White wood sorrel, Oxalis crassipes alba, is a garden favorite in the South, flowering from March through September.
White wood sorrel is a low-growing perennial to maybe 12″ or so. Oxalis crassipes alba grows to 18″ wide. Buy a few and tuck here and there amongst other perennials or in an informal group. It’s easy to naturalize and is at home in woodland or nonchalant garden settings. I would consider it an excellent choice for the cottage garden.
White wood sorrel’s small flowers (1/4″ star-shaped) are pure white and cover the clover-like foliage in waves.
Sorrel doesn’t need sopping wet soil, but it will have a longer bloom period in moist soils. Sorrel can handle average water (rainfall only) once established and will do fine in poorer soils.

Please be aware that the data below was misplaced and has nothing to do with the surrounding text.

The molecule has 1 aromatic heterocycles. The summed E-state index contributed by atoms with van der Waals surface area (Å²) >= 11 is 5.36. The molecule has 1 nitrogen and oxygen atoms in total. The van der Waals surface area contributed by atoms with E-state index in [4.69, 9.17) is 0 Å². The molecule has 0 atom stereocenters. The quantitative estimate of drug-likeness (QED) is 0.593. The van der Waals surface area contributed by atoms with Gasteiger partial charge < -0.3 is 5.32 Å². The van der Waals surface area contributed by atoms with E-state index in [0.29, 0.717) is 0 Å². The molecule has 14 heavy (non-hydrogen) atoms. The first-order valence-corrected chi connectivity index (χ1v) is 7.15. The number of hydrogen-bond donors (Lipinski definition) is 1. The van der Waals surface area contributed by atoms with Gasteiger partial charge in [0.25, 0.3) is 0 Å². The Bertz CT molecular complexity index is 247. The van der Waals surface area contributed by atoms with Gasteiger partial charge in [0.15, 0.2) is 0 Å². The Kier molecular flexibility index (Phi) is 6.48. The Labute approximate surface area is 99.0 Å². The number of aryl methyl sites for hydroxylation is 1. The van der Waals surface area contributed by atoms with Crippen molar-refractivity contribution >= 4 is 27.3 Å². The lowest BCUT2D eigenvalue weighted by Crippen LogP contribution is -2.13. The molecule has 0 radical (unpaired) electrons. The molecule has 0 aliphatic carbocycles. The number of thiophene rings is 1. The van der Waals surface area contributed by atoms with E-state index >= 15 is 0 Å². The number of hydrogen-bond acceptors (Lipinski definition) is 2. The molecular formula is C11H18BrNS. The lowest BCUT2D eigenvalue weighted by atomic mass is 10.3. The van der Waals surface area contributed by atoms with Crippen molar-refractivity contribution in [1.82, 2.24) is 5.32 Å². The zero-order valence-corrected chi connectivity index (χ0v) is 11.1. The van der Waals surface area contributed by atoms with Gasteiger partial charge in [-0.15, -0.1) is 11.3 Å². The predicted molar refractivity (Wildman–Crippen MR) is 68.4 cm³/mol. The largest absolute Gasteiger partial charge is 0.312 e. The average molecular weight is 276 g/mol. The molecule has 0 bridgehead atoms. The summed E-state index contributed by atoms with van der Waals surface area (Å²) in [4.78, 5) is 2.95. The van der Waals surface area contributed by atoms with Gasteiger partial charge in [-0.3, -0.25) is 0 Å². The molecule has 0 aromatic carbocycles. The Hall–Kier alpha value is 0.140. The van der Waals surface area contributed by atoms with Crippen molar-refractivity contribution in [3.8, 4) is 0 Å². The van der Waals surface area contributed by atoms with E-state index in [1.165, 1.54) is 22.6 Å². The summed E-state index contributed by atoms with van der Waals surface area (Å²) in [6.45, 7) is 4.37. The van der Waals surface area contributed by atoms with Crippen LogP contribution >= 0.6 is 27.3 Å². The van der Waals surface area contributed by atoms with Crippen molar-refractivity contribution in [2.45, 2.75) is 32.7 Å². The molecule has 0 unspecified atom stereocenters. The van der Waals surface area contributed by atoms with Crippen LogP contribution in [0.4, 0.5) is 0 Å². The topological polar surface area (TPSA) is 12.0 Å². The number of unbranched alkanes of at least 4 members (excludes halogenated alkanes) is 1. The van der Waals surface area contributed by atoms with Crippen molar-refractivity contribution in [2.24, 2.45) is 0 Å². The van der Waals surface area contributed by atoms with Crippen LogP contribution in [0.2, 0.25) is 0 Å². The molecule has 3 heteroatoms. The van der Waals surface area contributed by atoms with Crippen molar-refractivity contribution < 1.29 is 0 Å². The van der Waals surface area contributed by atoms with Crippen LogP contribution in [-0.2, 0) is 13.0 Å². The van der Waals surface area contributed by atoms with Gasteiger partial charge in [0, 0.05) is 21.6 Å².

Poorly drained soil should be avoided. Oxalis crassipes alba can grow in partial shade to full sun.
The white flowers are delicate so full afternoon sun may wash them out. Morning sun with mid-late afternoon shade would be excellent. White wood sorrel grows fine in alkaline, neutral, and acidic soil.
Oxalis crassipes is a casual, undemanding plant, best used in situations that call for informal plantings. White wood sorrel can perhaps best be described as charming and is a good choice for container plantings. It looks like a native woodland plant, yet it is not. It is at home in woodland gardens.
There is a pink version that has rosy-lavender flowers and similar growth requirements and character in the garden.
Plant type: Herbaceous perennial
Native status: non-native
Bloom period: March-October (with adequate moisture)
Winter hardiness: 5-9
Of note: Easy to grow southern favorite. Spreads around the garden, but not aggressively. Use for naturalizing or in cottage/woodland gardens. Prefers moist soils. Butterflies like.